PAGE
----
Due for closure in Bulacan are dumps in Angat, Balagtas, Bocaue, Bulacan, Bustos, Hagonoy, Norzagaray, Pandi, Paombong, Pulilan, San Ildefonso, San Miguel and San Rafael.

In Pampanga, ordered closed were dumps in the cities of Angeles and San Fernando and the towns of Arayat, Floridablanca, Guagua, Mabalacat, Macabebe, Magalang, Masantol, Mexico, Minalin, Porac, San Luis, Sasmuan, Sta. Ana and Sto. Tomas.

Too long to wait

At least 361 local governments in the country have violated RA 9003, reports submitted by the National Solid Waste Management Council to the Office of the Ombudsman showed.

Many local governments in Central Luzon have resorted to disposing of various wastes in landfills operated by the Metro Clark Waste Management Corp. in Barangay Kalangitan in Capas, Tarlac, or in San Jose del Monte City in Bulacan.

“Ten years is too long [to be waiting for corrective measures],” Claudio said.

San Fernando Mayor Oscar Rodriguez said the city government was waiting for the initial operation of Biosphere, a private partner that converts garbage into energy source.

He said the structures and facilities have been built near the Lara dump. “Stored there now are residuals or remains of segregated garbage not convertible into organic or cash, which we will feed into the Biosphere facility,” he said.

The Mt. Pinatubo Emergency Project Management Office in Pampanga presented to Arroyo and Governor Lilia Pineda in December a copy of the “soft component” of the Pinatubo Urgent Mitigation Project III, a P4.698-billion set of antiflooding measures done mostly on a loan from the Japanese government.

‘Minamata’ tag for treaty nixed

THE proposal to name a global mercury-control treaty after Minamata—a serious and often deadly illness caused by exposure to methylmercury—has raised eyebrows among environmental groups, saying the tragedy must be properly addressed first by the Japanese government and Chisso Corp.

The disease had been so named because its first outbreak was found near Minamata Bay in Japan in 1959.

Seventy-five groups from 42 countries signed a statement of solidarity with Minamata victims, including environment groups from the Philippines, such as the waste-and-pollution watchdog EcoWaste Coalition, Ang NARS, Arugaan, Ban Toxics, Cavite Green Coalition, Citizens Concerned with Advocating Environmental Sustainability, Global Alliance for Incinerator Alternatives, Health Care Without Harm, Institute for the Development of Educational and Ecological Alternatives, Mother Earth Foundation and Sanib Lakas ng mga Aktibong Lingkod ng Inang Kalikasan.

They signed the Honoring Minamata Statement at the Makuhari Messe Conference Centre in Chiba, Japan, the site of the second negotiating meeting for the mercury-control treaty, in protest of the plan to name the global mercury treaty Minamata Convention.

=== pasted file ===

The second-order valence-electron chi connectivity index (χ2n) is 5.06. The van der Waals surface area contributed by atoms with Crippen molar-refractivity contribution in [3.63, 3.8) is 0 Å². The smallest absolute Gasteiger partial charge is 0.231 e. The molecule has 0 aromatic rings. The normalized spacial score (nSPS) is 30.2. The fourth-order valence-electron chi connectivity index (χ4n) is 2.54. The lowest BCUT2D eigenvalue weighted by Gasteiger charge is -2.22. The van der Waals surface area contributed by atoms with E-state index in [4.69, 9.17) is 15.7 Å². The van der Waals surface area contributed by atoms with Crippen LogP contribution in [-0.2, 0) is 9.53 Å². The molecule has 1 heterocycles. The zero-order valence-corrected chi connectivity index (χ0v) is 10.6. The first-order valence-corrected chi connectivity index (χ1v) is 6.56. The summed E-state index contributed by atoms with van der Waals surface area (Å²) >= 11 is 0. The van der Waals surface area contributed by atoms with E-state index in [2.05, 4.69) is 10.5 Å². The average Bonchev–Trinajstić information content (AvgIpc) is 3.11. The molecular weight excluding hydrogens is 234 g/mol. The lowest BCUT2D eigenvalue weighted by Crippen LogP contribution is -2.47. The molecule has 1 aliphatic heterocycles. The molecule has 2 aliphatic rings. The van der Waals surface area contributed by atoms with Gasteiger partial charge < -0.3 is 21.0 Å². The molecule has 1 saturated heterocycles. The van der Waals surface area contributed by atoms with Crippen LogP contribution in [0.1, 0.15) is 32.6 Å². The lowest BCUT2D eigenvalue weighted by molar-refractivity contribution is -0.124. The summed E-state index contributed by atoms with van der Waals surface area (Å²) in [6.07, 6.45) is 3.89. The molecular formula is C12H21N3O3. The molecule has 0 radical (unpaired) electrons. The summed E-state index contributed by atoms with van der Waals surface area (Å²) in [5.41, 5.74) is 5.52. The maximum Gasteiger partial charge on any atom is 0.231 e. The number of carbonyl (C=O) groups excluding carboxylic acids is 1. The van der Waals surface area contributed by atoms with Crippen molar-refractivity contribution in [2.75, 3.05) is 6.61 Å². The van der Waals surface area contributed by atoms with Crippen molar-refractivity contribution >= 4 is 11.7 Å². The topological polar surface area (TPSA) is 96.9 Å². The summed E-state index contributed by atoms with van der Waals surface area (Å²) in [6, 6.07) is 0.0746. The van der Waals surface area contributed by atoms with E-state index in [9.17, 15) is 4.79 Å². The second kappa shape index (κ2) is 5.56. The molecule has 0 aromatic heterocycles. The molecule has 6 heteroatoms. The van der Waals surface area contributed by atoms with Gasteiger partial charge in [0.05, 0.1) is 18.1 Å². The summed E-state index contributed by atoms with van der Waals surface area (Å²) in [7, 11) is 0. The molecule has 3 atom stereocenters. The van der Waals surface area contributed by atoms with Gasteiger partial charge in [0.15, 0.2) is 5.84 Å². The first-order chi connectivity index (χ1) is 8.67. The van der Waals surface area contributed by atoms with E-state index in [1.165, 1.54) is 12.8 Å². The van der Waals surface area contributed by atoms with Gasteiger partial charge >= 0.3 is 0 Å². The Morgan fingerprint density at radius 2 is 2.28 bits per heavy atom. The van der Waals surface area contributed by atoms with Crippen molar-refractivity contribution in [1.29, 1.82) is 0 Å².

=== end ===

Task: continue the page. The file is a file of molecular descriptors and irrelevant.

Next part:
The groups insisted that naming the global mercury-control treaty the Minamata Convention directly connects the treaty to the tragedy.

It will be recalled that in 2010, then-Prime Minister Yukio Hatoyama proposed naming the mercury-control treaty the Minamata Convention although the proposal was not discussed with Minamata groups before the announcement.

“We call on the government of Japan to make a public commitment to resolving the tragedy and to take concrete steps toward a genuine resolution of the tragedy before the treaty is finalized in 2013,” said Mariann Lloyd-Smith, International POPs Elimination Network (Ipen) cochairman. “After 55 years of struggling, we stand in solidarity with the Minamata victims’ groups in calling for a genuine resolution of the problem.”

Ipen is a global public-interest NGO network with more than 700 organizations in 100 countries in all regions. It collaborated to advance the common goal of creating a strong and effective global POPs treaty.

Earlier, the Minamata victims and supporter groups issued a statement expressing their opposition to naming the international treaty for the Minamata disaster before victims’ issues were resolved. The groups called for clarity on the full extent of the disaster, compensation for all victims, implementation of the “polluter pays” principle and full cleanup of the mercury contamination in Minamata Bay and Shiranui Sea.

Over the years, more victims have come out and now tens of thousands of people have reported being stricken with the disease.

Methylmercury entered the bay from the wastewater discharges of a plant owned by the Chisso Corp.

The plant produced the chemical acetaldehyde using a mercury-catalyzed process. Although the disease was first diagnosed in 1959, the Chisso plant continued discharging methylmercury into the bay through 1968.

Despite a public apology by Japanese Prime Minster Yukio Hatoyama in 2010 and a 2004 ruling by the Supreme Court of Japan that the government of Japan and the Kumamoto Prefecture were responsible for not preventing the spread of the disease after 1960, the vast majority of victims remain unrecognized and uncompensated.

Sunday, January 23, 2011

Philippines city bans plastic bags

Muntinlupa City has become the first major urban centre in the country to ban the use of plastic bags and other non-biodegradable materials.

Just recently, the city, located in the southern fringes of Metro Manila, started implementing Ordinance Number 10-109.